Shifting Your Perspective in a Time of Uncertainty
2020 – tragedy or adventure?
If we asked you about your 2020, would you identify with a tragedy, an adventure or a crisis of meaning? Perhaps all three and perhaps you’ve navigated between these as you’ve learned to live in a world with COVID, adapt your life, help others adapt, shift employment, or shift business focus?
Perhaps like many others, you’ve been busy trying to ‘work your way through’, to figure out ‘what happens next’ and getting busy trying to predict and control the next ‘happening’. If this has been your orientation, you’re more likely to have generated anxiety rather than answers.
In this article we’d like to offer a different orientation. We are reaching deep into our practice and offering a few ways for you to shift from what we call ‘living from negative assessments’ (assuming the worst and waking up to feel like this each day) to being able to accept the uncertainty and discomfort of this time.
Imagine waking each day to say, “I’m not sure what today will bring, but I am up for the adventure”.
What if you could shift from seeing these times as a tragedy to begin experiencing them as a great adventure? What if instead of a crisis of meaning, this time could be a chance to deepen your sense of what’s meaningful for you and your life?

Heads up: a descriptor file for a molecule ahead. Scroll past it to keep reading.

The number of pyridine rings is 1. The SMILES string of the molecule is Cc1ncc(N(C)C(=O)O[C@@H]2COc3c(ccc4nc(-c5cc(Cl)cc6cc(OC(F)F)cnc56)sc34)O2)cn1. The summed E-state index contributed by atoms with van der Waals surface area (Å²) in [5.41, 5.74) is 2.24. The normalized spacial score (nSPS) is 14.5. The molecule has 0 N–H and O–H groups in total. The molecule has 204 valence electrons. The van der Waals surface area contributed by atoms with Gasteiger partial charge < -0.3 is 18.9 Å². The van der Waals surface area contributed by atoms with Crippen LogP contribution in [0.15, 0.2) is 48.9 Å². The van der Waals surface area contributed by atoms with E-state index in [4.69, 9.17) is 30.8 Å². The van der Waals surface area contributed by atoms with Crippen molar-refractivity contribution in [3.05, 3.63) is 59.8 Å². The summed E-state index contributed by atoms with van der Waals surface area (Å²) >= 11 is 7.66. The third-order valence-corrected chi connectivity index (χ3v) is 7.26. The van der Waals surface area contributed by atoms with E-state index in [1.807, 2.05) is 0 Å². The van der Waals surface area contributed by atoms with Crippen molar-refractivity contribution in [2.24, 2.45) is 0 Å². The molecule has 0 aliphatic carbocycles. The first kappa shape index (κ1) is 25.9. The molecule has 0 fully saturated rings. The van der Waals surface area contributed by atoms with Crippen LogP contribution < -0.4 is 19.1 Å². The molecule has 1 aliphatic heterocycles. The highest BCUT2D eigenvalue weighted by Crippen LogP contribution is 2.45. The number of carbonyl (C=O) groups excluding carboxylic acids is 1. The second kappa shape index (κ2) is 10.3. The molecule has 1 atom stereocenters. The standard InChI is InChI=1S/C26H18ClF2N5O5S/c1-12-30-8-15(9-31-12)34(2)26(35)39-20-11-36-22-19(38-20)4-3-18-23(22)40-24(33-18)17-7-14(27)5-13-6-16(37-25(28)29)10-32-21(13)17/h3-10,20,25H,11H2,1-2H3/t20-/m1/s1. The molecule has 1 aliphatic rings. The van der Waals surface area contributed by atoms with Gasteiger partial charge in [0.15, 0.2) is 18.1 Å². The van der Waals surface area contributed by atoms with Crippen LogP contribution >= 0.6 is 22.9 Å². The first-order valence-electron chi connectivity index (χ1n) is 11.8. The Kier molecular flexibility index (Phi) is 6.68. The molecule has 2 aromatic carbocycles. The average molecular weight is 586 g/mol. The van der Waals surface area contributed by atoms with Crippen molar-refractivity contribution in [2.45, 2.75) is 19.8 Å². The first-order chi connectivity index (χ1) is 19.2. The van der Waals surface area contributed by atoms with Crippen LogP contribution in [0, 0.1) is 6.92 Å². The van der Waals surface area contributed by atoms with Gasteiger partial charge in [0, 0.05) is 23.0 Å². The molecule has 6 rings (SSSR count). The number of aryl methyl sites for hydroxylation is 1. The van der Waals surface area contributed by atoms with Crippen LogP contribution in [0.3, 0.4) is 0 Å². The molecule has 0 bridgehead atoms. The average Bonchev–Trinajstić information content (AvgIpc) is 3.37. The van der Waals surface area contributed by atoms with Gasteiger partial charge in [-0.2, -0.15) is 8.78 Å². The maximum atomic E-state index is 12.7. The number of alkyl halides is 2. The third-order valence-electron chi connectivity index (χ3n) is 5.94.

What is Uncertainty?
Uncertainty arises for we humans when we are unable to predict or control what’s going to happen next. It is a fundamental part of living, yet for some reason, particularly in the West, we get ‘busy’ trying to craft our lives to be predictable, so that we feel a sense of comfort and safety in our daily drift.
We live in an illusion that we can predict and control our lives. We fail to see that most days bring unexpected experiences, and when we’re deeply invested in controlling our days, we see these as threats rather than the chance to navigate what’s happening and grow.
Uncertainty is also something we generate. This means that we, as observers of what’s happening, have a view about what is and what is not certain for us, and in that, we tend to take a position about our view. That position can be positive or negative. A negative position (or assessment) sounds like “I won’t have time to respond to that and it won’t go well if that happens” and a positive position sounds like “I’m not sure what’s going to happen, but I know I’ll cope – this could be a great chance coming my way”.